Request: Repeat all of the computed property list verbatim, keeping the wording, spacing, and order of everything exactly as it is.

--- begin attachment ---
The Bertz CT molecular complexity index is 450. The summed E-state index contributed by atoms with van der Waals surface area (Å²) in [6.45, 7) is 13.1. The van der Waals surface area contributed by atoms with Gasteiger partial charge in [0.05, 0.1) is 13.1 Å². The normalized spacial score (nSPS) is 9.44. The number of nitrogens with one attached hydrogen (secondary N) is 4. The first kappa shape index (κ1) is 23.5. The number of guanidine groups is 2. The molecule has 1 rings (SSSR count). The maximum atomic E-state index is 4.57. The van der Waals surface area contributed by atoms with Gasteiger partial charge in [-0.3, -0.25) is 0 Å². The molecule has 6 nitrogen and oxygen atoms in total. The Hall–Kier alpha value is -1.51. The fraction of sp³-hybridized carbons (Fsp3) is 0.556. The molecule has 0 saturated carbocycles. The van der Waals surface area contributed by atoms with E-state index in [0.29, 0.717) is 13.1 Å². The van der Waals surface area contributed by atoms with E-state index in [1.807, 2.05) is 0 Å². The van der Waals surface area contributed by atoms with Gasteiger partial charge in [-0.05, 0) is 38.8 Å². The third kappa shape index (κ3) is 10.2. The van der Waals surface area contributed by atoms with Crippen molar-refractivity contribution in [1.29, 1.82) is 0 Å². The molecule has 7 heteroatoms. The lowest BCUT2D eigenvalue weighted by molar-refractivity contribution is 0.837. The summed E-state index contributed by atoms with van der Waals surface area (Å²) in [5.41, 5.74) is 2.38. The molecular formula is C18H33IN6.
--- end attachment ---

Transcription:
The Bertz CT molecular complexity index is 450. The summed E-state index contributed by atoms with van der Waals surface area (Å²) in [6.45, 7) is 13.1. The van der Waals surface area contributed by atoms with Gasteiger partial charge in [0.05, 0.1) is 13.1 Å². The normalized spacial score (nSPS) is 9.44. The number of nitrogens with one attached hydrogen (secondary N) is 4. The first kappa shape index (κ1) is 23.5. The number of guanidine groups is 2. The molecule has 1 rings (SSSR count). The maximum atomic E-state index is 4.57. The van der Waals surface area contributed by atoms with Gasteiger partial charge in [-0.3, -0.25) is 0 Å². The molecule has 6 nitrogen and oxygen atoms in total. The Hall–Kier alpha value is -1.51. The fraction of sp³-hybridized carbons (Fsp3) is 0.556. The molecule has 0 saturated carbocycles. The van der Waals surface area contributed by atoms with E-state index in [0.29, 0.717) is 13.1 Å². The van der Waals surface area contributed by atoms with E-state index in [1.807, 2.05) is 0 Å². The van der Waals surface area contributed by atoms with Gasteiger partial charge in [-0.05, 0) is 38.8 Å². The third kappa shape index (κ3) is 10.2. The van der Waals surface area contributed by atoms with Crippen molar-refractivity contribution in [1.29, 1.82) is 0 Å². The molecule has 7 heteroatoms. The lowest BCUT2D eigenvalue weighted by molar-refractivity contribution is 0.837. The summed E-state index contributed by atoms with van der Waals surface area (Å²) in [5.41, 5.74) is 2.38. The molecular formula is C18H33IN6.